Everything written in bold should be typed in a shell. Your need to be logged in as root/superuser when installing RTAI. In a shell just type :
su and then type the password for the root/superuser.
Unpack the source to an appropriate folder (i.e. /usr/src/).
tar -zxf rtai-24.1.11.tgz /usr/src/ (this puts the rtai-source into /usr/src/rtai-24.1.11).
I have made a link called rtai that points to my rtai-source (this makes it a bit easier if you want to use several rtai-versions). This is done by
ln -s /usr/src/rtai-24.1.11 /usr/src/rtai
The same thing is done for the Linux kernel:
tar -zxf linux-2.4.20.tar.gz /usr/src/ (this puts the linux kernel-source into /usr/src/linux-2.4.20)
I have made a link called linux that points to my linux kernel-source (this makes it a bit easier if you want to use several kernel-versions).
This is done by:
ln -s /usr/src/linux-2.4.20 /usr/src/linux
Now you are ready to patch the linux kernel with RTAI. Go the to linux folder:
Patch the kernel (make sure that the patch you are using corresponds the version of the linux kernel)
patch -p1 <../rtai/patches/patch-2.4.20-rthal5g
You can also choose to use the patch called patch-2.4.20-adeos-r6. Then you will be using adeos, which seems to be the future of RTAI (which can have some bugs)
When your kernel is patched you are ready to compile your 'own' kernel. Before you are able to compile it, you need to configure it. Make sure not to use any power management as it seems to 'disturb' RTAI. I have also discovered (the hard way) that you should not enable the Kernel-hacking option (offering some debug features for kernel modules etc.)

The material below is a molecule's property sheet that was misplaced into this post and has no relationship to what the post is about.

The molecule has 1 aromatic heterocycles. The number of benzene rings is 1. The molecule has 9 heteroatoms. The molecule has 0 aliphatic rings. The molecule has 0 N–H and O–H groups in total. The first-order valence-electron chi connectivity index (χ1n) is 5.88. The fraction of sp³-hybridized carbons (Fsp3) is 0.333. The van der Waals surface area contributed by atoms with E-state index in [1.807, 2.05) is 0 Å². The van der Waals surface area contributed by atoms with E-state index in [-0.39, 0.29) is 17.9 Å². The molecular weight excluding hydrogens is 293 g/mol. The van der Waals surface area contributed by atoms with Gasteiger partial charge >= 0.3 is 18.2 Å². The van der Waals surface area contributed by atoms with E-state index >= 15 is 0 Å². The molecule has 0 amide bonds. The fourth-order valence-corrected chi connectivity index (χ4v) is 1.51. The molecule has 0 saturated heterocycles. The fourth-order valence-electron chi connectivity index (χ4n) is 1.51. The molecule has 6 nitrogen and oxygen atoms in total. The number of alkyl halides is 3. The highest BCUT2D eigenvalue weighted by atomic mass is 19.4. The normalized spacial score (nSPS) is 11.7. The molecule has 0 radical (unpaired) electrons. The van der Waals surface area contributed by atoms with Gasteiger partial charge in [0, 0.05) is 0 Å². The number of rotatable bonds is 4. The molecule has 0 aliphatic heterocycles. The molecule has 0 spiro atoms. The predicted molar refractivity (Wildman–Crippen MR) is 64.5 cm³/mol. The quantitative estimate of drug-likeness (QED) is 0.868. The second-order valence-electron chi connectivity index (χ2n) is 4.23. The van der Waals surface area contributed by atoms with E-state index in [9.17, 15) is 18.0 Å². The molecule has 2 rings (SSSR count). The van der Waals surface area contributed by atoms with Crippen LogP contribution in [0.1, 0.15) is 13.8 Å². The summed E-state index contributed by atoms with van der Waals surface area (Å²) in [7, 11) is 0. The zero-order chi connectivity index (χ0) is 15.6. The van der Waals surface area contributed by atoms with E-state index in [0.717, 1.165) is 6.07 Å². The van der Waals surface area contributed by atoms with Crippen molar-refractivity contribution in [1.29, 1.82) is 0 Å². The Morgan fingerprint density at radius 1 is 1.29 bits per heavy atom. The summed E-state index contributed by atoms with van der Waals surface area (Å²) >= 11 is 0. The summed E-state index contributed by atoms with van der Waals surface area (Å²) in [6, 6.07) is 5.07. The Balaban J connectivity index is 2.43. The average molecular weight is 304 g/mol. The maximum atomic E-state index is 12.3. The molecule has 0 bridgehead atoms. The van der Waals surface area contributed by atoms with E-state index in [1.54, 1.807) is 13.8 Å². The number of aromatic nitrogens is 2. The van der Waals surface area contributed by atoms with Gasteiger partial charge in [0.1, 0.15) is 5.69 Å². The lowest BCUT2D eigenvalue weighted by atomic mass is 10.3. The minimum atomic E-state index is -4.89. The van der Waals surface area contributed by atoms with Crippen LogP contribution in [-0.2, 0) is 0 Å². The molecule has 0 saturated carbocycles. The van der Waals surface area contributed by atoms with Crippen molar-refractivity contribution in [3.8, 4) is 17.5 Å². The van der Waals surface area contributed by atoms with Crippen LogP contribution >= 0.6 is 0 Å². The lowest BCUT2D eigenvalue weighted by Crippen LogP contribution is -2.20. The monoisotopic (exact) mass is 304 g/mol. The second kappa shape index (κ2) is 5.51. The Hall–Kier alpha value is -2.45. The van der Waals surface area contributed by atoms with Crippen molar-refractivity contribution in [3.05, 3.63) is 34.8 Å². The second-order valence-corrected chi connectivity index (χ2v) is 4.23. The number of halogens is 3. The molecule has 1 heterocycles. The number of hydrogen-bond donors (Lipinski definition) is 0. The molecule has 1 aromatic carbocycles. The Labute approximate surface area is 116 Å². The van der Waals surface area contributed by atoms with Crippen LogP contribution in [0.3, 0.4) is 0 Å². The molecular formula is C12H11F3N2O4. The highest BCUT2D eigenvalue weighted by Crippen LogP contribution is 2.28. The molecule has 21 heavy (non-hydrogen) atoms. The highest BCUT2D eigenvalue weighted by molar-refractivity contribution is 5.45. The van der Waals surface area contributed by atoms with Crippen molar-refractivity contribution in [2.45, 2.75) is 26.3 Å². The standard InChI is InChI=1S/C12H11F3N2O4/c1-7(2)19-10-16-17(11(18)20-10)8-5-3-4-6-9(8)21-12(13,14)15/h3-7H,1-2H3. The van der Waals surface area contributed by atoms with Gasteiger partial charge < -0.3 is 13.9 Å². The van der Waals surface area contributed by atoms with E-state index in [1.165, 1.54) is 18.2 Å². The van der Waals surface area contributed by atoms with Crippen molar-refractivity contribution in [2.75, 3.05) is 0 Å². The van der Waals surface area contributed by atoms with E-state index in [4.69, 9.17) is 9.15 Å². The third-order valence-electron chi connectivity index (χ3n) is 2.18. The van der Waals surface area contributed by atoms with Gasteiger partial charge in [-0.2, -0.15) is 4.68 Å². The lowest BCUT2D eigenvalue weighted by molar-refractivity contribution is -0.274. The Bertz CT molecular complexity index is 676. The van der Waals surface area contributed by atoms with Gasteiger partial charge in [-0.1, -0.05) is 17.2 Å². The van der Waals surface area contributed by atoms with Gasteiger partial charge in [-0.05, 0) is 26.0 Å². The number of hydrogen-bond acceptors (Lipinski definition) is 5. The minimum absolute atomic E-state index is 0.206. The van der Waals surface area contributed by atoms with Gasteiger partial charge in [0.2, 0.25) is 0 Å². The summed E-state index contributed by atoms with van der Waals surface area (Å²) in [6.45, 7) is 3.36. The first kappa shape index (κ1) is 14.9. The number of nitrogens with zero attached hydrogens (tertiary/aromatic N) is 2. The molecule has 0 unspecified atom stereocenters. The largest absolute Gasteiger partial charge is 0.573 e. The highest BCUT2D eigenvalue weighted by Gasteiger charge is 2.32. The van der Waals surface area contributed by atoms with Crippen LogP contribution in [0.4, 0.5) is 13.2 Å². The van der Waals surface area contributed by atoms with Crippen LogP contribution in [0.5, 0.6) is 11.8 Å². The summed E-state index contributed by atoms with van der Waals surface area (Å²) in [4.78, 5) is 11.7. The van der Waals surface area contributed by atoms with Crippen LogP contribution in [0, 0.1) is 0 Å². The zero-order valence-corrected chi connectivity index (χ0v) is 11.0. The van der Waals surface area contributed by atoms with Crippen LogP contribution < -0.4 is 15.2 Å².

There are several ways to configure your kernel, both in text mode and i graphical mode. I prefer to use graphical mode (menuconfig). In the /usr/src/linux folder do :
You can get some information on every option in the kernel by pressing the ?-key.
My .config-file is here: /config?
To find the dependencies for your configured kernel:
Now you can start the build of the kernel:
Then make the modules for the kernel:
And install these modules:
Now you are ready to make your kernel visible for the bootmanager (lilo). The easiest way to do this is:
This copies/moves the /usr/src/linux/arch/i386/boot/bzImage to /boot/'kernel-name' where 'kernel-name' in my case is 2420-rthal5. Run lilo to make sure that there is no problems for the bootmanager:
Now you are ready to reboot the computer and start your self-compiled kernel.
Change to root/superuser: su
The RTAI needs to be configured (like you did to the linux kernel). This is done by:
Make sure not to configure your RTAI to SMP if your kernel is UP (and vice versa).
To find the dependencies for RTAI :
Now you need to configure what kind of scheduler (UP, SMP, NEWLXRT) you want to RTAI to use:
./setsched up for using the UP-scheduler.
To install RTAI : make install
To create the rt-fifos:
Now you should have a functional RTAI system (if none of the above went wrong).
cd /usr/src/rtai/modules and insmod rtai.o
If the system does not hang here, your RTAI should be installed properly. To test your RTAI system furthermore you can run the examples found in /usr/src/rtai/examples.
Every example has a README-file describing the actual purpose of the example.